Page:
With a focus on medical capital equipment programs, a healthcare institution must be able to…
The device has passed its recommended replacement date
During their life cycle, most medical devices are regularly maintained and inspected, for performance and safety. Even if the device is working properly when tested, a fault may occur when the device has passed its recommended replacement date. This will then cause a continued usability issue, as parts may have become obsolete, or you discover that due to age of the device, the manufacturer may have deemed the device to be nonserviceable and/or non-upgradeable, therefore causing liability challenges.
Wear and Tear
Some devices have moving mechanical parts, that with time and depending on the frequency of use, may show premature signs of wear and tear. Damage that occurs prior to expected replacement date, may also bring forward the replacement date, as the device may become unreliable, or unsafe to use.
Based on Commercial Decisions
Sometimes, equipment vendors may shorten life expectancy from original statements, based on commercial decisions, such as short supply and cost of materials to manufacturer ongoing parts, or the preferred use of newer technology or more innovative designs. A short-life statement also benefits the vendor by limiting liability for devices that remain in service for a long time.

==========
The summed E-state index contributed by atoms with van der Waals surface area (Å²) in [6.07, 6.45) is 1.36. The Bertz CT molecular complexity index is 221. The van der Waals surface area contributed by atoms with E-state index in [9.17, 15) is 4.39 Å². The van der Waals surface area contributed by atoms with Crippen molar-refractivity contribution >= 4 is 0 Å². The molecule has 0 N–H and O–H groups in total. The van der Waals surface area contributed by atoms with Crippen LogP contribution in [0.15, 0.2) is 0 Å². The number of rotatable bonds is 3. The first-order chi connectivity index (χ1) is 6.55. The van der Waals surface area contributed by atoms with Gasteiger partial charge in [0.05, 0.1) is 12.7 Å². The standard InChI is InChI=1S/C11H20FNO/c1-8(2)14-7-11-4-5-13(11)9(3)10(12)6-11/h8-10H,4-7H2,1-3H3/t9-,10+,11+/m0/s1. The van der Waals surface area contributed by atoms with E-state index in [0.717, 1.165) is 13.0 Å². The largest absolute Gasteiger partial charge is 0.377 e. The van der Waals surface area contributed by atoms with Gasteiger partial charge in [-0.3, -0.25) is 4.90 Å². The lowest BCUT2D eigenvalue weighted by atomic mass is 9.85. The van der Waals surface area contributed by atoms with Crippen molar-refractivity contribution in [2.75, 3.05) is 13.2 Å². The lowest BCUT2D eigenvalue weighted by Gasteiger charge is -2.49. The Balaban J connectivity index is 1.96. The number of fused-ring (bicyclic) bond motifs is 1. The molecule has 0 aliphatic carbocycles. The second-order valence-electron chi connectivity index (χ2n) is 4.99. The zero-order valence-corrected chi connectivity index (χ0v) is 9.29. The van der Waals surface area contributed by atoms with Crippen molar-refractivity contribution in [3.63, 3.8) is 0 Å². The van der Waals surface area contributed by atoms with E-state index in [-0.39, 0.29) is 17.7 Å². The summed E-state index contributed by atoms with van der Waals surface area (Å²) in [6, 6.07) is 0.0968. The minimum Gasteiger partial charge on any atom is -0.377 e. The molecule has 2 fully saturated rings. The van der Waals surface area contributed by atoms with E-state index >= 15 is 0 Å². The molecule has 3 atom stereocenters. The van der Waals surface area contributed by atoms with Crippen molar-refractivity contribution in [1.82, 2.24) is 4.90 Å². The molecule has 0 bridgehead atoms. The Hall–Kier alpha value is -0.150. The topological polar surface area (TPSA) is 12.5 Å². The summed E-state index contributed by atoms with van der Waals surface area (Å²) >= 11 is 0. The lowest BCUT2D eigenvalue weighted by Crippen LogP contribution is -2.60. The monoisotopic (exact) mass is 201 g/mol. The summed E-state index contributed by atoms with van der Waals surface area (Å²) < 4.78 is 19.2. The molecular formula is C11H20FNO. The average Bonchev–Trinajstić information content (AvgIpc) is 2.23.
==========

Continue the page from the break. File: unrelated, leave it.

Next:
So, how can you best determine the replacement date for your device?
Do you use the device up to the last day of the expected life as stated by the manufacturer, stop using it early as a measure of caution, or continue to use it past that date with some level of risk assessment and extra scrutiny? In conclusion, determining the expected life of new medical devices is not easy. However, using the manufacturers recommended replacement date as a guide, combined with a live and accurate asset management system, that can provide customised analytical reports, will provide the best means of determining serviceability and life expectancy of a medical device.
DISCLAIMER: Information and resources found on the U-Tech Medical website is intended to educate, inform, and motivate readers to make their health decisions after consulting with their healthcare provider. U-Tech Medical is a Biomedical Technical Device Services Company.
The authors are not healthcare providers. NO information on this site should be used to diagnose, treat, prevent, or cure any disease or condition.